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Organizing after Crisis

The Challenge of Learning


Edited By Nathalie Schiffino, Laurent Taskin, Céline Donis and Julien Raone

How do actors organize after crisis? Do they «simply» return to normal? The post-crisis phase is anything but a linear process. Actors and their practices may be transformed by learning from crises and by implementing the lessons.
In this volume, 19 contributors from 7 countries analyse how learning happens after crisis in a dynamic political environment where framings, strategies, discourses, interests and resources interact. Exploring various policy sectors, they ask whether and in what ways organizations in charge of crisis management perform well. Where political responsibility is located? What changes do lessons trigger at political, organizational and individual levels? The book answers these questions by addressing issues like blame and responsibility but also the influence of communication, social dynamics and the institutional environment.
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Chapter 2: Crisis: Designing a method for organizational crisis investigation


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Crisis: Designing a method for organizational crisis investigation

Edward DEVERELL and Jonatan STIGLUND

Swedish National Defense College, Sweden


This chapter discusses conditions and methods for investigating crisis situations in order to deliver practical knowledge for stakeholders in national crisis management systems. Systematic experience feed-back from crisis is a precondition for resilient organizations and societies and crucial in buffering crisis repetition (Deverell, 2010). Our intention is to increase understanding of different types of crises and major events by using definitions and descriptions from prior research and policy documents to identify and select systematic crisis indicators. Systematic investigation into crises and crisis management is required to increase knowledge of these processes so organizations can draw adequate lessons and learn from these episodes.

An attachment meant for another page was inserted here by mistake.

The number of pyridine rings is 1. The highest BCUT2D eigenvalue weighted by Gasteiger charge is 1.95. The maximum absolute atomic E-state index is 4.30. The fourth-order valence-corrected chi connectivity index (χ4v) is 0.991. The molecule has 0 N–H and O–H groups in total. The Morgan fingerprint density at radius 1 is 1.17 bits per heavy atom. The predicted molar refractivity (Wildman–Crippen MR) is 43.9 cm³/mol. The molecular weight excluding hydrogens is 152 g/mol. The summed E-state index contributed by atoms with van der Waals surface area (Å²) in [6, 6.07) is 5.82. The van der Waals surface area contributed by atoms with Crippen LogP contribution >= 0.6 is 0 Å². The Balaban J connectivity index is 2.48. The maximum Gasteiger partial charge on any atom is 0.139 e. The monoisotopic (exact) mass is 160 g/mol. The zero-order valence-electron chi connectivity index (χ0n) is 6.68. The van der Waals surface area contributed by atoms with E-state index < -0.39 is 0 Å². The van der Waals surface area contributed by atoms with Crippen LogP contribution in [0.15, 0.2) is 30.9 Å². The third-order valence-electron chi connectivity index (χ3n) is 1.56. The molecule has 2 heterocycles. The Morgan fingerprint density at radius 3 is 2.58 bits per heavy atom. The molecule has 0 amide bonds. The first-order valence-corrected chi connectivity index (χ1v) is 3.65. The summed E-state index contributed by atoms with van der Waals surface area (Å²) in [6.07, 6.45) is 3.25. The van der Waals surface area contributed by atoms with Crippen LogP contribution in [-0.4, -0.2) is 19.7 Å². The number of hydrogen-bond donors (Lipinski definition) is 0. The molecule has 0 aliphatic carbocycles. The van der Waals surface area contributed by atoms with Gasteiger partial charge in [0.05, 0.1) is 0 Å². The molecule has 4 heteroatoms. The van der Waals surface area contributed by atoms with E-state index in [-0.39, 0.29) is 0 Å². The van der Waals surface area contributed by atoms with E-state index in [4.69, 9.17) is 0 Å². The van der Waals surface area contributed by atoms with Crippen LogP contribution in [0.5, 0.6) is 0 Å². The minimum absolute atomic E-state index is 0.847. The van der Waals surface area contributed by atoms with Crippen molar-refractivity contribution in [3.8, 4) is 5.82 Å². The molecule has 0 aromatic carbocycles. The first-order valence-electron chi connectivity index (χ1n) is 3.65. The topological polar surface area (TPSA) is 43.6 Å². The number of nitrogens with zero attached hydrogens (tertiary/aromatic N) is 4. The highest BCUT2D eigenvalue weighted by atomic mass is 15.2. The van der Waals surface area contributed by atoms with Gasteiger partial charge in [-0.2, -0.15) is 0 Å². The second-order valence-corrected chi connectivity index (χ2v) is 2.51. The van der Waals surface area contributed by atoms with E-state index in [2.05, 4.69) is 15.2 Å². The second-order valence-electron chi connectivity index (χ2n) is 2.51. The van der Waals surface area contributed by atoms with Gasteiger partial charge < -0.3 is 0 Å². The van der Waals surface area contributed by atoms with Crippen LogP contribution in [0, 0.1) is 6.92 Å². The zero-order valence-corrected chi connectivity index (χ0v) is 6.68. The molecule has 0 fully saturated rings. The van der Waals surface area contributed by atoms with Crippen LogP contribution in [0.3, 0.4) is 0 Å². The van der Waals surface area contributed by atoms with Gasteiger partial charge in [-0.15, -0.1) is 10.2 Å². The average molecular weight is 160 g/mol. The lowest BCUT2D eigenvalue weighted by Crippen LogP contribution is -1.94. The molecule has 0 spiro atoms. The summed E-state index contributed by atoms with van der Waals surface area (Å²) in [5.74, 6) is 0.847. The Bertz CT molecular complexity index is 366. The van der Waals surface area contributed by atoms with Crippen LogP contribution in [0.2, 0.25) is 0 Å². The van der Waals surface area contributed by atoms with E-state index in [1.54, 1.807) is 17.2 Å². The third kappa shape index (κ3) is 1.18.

We understand crisis and learning as intangible phenomena whose meaning is constructed through social interaction among individuals. Crises are understood and given different meanings in interpretative social interaction processes. The social construction of crises is interchanging and situated in specific historical contexts, in relation to the areas of experience of the individuals, their backgrounds, and located within communities and networks of practice. Learning is to be understood from a specific point of view rather than from a neutral external and objective perspective (Le Coze, 2013, p. 443). Defining learning is tricky as the subject can be seen from several disciplinary perspectives. The concept of learning can entail adaption to environment, the...

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